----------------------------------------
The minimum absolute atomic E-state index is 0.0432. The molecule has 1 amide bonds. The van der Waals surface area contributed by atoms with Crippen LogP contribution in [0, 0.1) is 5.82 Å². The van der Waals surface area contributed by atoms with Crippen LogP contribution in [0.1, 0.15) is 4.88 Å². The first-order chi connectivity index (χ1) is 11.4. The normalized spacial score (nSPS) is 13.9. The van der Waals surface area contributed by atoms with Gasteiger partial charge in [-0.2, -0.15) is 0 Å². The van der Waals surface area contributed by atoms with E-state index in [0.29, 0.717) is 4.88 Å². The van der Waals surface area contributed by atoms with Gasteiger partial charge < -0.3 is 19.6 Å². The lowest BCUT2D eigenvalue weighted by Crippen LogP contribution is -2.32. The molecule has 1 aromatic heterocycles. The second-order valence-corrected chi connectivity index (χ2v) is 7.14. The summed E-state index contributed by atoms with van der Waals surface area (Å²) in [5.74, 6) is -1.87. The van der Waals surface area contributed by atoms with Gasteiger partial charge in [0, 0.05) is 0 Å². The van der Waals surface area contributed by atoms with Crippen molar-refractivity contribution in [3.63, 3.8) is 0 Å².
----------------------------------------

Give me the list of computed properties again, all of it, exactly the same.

The minimum absolute atomic E-state index is 0.0432. The molecule has 1 amide bonds. The van der Waals surface area contributed by atoms with Crippen LogP contribution in [0, 0.1) is 5.82 Å². The van der Waals surface area contributed by atoms with Crippen LogP contribution in [0.1, 0.15) is 4.88 Å². The first-order chi connectivity index (χ1) is 11.4. The normalized spacial score (nSPS) is 13.9. The van der Waals surface area contributed by atoms with Gasteiger partial charge in [-0.2, -0.15) is 0 Å². The van der Waals surface area contributed by atoms with E-state index in [0.29, 0.717) is 4.88 Å². The van der Waals surface area contributed by atoms with Gasteiger partial charge < -0.3 is 19.6 Å². The lowest BCUT2D eigenvalue weighted by Crippen LogP contribution is -2.32. The molecule has 1 aromatic heterocycles. The second-order valence-corrected chi connectivity index (χ2v) is 7.14. The summed E-state index contributed by atoms with van der Waals surface area (Å²) in [5.74, 6) is -1.87. The van der Waals surface area contributed by atoms with Gasteiger partial charge in [0, 0.05) is 0 Å². The van der Waals surface area contributed by atoms with Crippen molar-refractivity contribution in [3.63, 3.8) is 0 Å².